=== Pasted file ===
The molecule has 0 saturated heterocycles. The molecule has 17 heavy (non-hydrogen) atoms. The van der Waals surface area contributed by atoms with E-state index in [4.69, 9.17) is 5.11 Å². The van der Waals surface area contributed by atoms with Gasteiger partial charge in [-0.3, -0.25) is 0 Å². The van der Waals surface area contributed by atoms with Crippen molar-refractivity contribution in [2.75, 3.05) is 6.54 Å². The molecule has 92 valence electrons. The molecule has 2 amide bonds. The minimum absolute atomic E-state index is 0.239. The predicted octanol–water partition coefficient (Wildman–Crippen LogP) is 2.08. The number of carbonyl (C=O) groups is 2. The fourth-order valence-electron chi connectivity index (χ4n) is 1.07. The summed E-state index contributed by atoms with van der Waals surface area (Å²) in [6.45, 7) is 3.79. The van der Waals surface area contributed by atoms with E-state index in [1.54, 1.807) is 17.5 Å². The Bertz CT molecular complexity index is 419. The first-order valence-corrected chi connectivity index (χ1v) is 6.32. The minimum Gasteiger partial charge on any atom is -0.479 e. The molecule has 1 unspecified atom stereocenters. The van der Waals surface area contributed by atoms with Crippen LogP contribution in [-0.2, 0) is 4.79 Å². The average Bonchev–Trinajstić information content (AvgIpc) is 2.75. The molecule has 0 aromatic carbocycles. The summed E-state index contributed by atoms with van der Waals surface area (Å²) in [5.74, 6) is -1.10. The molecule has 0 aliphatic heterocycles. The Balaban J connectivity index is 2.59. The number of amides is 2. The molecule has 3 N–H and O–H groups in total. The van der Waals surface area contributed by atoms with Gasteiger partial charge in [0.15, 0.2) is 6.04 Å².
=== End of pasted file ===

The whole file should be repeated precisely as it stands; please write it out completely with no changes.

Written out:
The molecule has 0 saturated heterocycles. The molecule has 17 heavy (non-hydrogen) atoms. The van der Waals surface area contributed by atoms with E-state index in [4.69, 9.17) is 5.11 Å². The van der Waals surface area contributed by atoms with Gasteiger partial charge in [-0.3, -0.25) is 0 Å². The van der Waals surface area contributed by atoms with Crippen molar-refractivity contribution in [2.75, 3.05) is 6.54 Å². The molecule has 92 valence electrons. The molecule has 2 amide bonds. The minimum absolute atomic E-state index is 0.239. The predicted octanol–water partition coefficient (Wildman–Crippen LogP) is 2.08. The number of carbonyl (C=O) groups is 2. The fourth-order valence-electron chi connectivity index (χ4n) is 1.07. The summed E-state index contributed by atoms with van der Waals surface area (Å²) in [6.45, 7) is 3.79. The van der Waals surface area contributed by atoms with E-state index in [1.54, 1.807) is 17.5 Å². The Bertz CT molecular complexity index is 419. The first-order valence-corrected chi connectivity index (χ1v) is 6.32. The minimum Gasteiger partial charge on any atom is -0.479 e. The molecule has 1 unspecified atom stereocenters. The van der Waals surface area contributed by atoms with Crippen LogP contribution in [-0.2, 0) is 4.79 Å². The average Bonchev–Trinajstić information content (AvgIpc) is 2.75. The molecule has 0 aromatic carbocycles. The summed E-state index contributed by atoms with van der Waals surface area (Å²) in [5.74, 6) is -1.10. The molecule has 0 aliphatic heterocycles. The Balaban J connectivity index is 2.59. The number of amides is 2. The molecule has 3 N–H and O–H groups in total. The van der Waals surface area contributed by atoms with Gasteiger partial charge in [0.15, 0.2) is 6.04 Å².